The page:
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marijuana seed scarification

Scarification

Scarification is a process that involves the weakening or altering of a seed's coat to accelerate the process of germination. Scarification makes the seed's coat more permeable to gas and water.

Through scarification, one can facilitate the controlled and uniform germination of seed lots. This process is useful for both large-scale plant operations and for small-scale growth including personal gardens. In comparison to unaltered seeds, seeds that have gone through the scarification process germinate earlier and thus save time for the horticulturalist.

Maximum Yield Explains Scarification

There are different types of scarification, including:

  • Thermally, which involves soaking the seed in hot water
  • Chemically, through an acid treatment
  • Mechanically, through abrasive action where the seed is scratched

Some plants must undergo a specific type of scarification to propagate properly.

chemical seed scarification

Recent scientific studies back up the effectiveness of chemically scarifying seeds by soaking them in a solution of hydrogen peroxide and water. Hydrogen peroxide is thought to increase germination rates by breaking down the seed coat, thus allowing the seed to take in more oxygen. In a study reported in the journal "HortScience," aged corn seeds (Zea mays L.) treated with a solution of 15 percent hydrogen peroxide germinated at a significantly greater percentage (nearly 95 percent) than seeds treated with aerated water but no hydrogen peroxide (67 percent germination rate). In addition, oxygen consumption rates of seeds soaked for 24 hours in the hydrogen peroxide solution were approximately twice as high as seeds soaked in aerated water for the same time.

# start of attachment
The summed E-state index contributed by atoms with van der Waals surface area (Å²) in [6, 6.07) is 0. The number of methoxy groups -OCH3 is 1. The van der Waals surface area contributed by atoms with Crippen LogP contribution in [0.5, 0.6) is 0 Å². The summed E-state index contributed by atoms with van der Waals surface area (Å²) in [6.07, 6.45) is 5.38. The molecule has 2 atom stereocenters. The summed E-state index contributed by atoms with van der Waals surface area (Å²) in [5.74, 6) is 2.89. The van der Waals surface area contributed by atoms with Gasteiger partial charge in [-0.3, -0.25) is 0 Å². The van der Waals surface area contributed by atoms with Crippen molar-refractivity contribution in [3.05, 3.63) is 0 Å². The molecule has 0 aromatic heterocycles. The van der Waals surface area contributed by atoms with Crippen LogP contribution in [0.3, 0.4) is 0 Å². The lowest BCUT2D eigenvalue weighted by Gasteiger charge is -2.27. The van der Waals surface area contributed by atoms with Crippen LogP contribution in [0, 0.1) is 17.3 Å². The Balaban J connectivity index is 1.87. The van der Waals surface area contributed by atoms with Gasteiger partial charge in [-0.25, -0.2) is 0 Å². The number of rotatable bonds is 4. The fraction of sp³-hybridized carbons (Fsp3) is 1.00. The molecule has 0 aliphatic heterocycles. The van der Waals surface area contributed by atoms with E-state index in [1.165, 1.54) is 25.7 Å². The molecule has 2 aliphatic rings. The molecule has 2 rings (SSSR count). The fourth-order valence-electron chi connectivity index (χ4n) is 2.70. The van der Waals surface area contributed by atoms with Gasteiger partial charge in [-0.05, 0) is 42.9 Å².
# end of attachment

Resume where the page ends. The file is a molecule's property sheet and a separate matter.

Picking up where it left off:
Better Chance of Sprouting
A similar study, this one using seeds of eastern gamagrass (Tripsacum dactyloides), compared the effectiveness of stratification and hydrogen peroxide soaks. As reported in "Acta Horticulturae," the publication of the International Society for Horticultural Science, soaking seeds in a 15 percent hydrogen peroxide solution was most effective at breaking seed dormancy and inducing germination. Gamagrass is hardy growing in U.S. Department of Agriculture plant hardiness zones 8 through 11.

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Help Your Seeds Breathe
It’s easy to improve your at-home germination rates by using hydrogen peroxide in your pre-planting routine. Simply add 1 ounce of 3-percent hydrogen peroxide to 1 pint of water; choose one of the following three methods. One, soak your seeds for 18 to 24 hours, rinse and plant. Two, place your seeds on a length of paper towels, use a mister filled with the hydrogen peroxide-water solution to thoroughly dampen (but not soak) the towels and the seeds, then roll up the towels loosely or simply fold them over so that all sides of the seeds are in contact with moist paper towel. Mist them lightly each day (or when the towel dries out) and plant them when sprouts emerge. Three, just rinse your seeds with the solution, then plant.